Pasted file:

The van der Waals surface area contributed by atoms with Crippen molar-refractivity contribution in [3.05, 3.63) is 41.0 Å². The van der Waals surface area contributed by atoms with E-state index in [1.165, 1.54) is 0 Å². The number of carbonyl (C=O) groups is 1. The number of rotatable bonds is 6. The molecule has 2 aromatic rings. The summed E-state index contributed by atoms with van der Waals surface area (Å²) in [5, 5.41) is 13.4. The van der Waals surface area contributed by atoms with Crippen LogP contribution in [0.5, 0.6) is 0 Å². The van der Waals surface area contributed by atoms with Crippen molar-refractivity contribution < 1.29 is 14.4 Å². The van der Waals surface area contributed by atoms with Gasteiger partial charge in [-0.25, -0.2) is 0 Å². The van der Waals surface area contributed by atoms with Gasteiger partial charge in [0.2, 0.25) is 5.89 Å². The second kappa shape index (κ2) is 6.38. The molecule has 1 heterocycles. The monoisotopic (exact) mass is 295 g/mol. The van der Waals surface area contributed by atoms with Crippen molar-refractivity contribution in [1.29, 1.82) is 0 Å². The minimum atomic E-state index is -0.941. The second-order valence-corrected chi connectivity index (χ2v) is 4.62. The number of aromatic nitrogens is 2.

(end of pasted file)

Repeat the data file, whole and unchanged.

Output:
The van der Waals surface area contributed by atoms with Crippen molar-refractivity contribution in [3.05, 3.63) is 41.0 Å². The van der Waals surface area contributed by atoms with E-state index in [1.165, 1.54) is 0 Å². The number of carbonyl (C=O) groups is 1. The number of rotatable bonds is 6. The molecule has 2 aromatic rings. The summed E-state index contributed by atoms with van der Waals surface area (Å²) in [5, 5.41) is 13.4. The van der Waals surface area contributed by atoms with Crippen LogP contribution in [0.5, 0.6) is 0 Å². The van der Waals surface area contributed by atoms with Crippen molar-refractivity contribution < 1.29 is 14.4 Å². The van der Waals surface area contributed by atoms with Gasteiger partial charge in [-0.25, -0.2) is 0 Å². The van der Waals surface area contributed by atoms with Gasteiger partial charge in [0.2, 0.25) is 5.89 Å². The second kappa shape index (κ2) is 6.38. The molecule has 1 heterocycles. The monoisotopic (exact) mass is 295 g/mol. The van der Waals surface area contributed by atoms with Crippen molar-refractivity contribution in [1.29, 1.82) is 0 Å². The minimum atomic E-state index is -0.941. The second-order valence-corrected chi connectivity index (χ2v) is 4.62. The number of aromatic nitrogens is 2.